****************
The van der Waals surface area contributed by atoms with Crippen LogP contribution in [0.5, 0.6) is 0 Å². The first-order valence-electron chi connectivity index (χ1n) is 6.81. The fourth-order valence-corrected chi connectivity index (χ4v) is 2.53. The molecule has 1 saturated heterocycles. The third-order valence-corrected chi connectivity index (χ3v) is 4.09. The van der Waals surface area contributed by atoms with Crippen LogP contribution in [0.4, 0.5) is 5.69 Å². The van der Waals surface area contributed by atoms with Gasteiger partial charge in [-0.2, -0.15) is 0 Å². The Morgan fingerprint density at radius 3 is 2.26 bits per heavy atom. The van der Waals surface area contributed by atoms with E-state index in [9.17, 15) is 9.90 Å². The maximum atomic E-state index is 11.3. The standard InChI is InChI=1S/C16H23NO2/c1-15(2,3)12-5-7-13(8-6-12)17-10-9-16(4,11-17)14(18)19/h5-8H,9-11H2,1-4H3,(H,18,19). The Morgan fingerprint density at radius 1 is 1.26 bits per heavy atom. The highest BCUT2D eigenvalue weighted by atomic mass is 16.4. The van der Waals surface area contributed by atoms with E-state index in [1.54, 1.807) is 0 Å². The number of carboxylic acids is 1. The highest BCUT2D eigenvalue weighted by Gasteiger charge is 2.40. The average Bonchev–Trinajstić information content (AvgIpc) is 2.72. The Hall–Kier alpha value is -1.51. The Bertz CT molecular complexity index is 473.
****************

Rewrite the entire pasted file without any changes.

The van der Waals surface area contributed by atoms with Crippen LogP contribution in [0.5, 0.6) is 0 Å². The first-order valence-electron chi connectivity index (χ1n) is 6.81. The fourth-order valence-corrected chi connectivity index (χ4v) is 2.53. The molecule has 1 saturated heterocycles. The third-order valence-corrected chi connectivity index (χ3v) is 4.09. The van der Waals surface area contributed by atoms with Crippen LogP contribution in [0.4, 0.5) is 5.69 Å². The van der Waals surface area contributed by atoms with Gasteiger partial charge in [-0.2, -0.15) is 0 Å². The Morgan fingerprint density at radius 3 is 2.26 bits per heavy atom. The van der Waals surface area contributed by atoms with E-state index in [9.17, 15) is 9.90 Å². The maximum atomic E-state index is 11.3. The standard InChI is InChI=1S/C16H23NO2/c1-15(2,3)12-5-7-13(8-6-12)17-10-9-16(4,11-17)14(18)19/h5-8H,9-11H2,1-4H3,(H,18,19). The Morgan fingerprint density at radius 1 is 1.26 bits per heavy atom. The highest BCUT2D eigenvalue weighted by atomic mass is 16.4. The van der Waals surface area contributed by atoms with E-state index in [1.54, 1.807) is 0 Å². The number of carboxylic acids is 1. The highest BCUT2D eigenvalue weighted by Gasteiger charge is 2.40. The average Bonchev–Trinajstić information content (AvgIpc) is 2.72. The Hall–Kier alpha value is -1.51. The Bertz CT molecular complexity index is 473.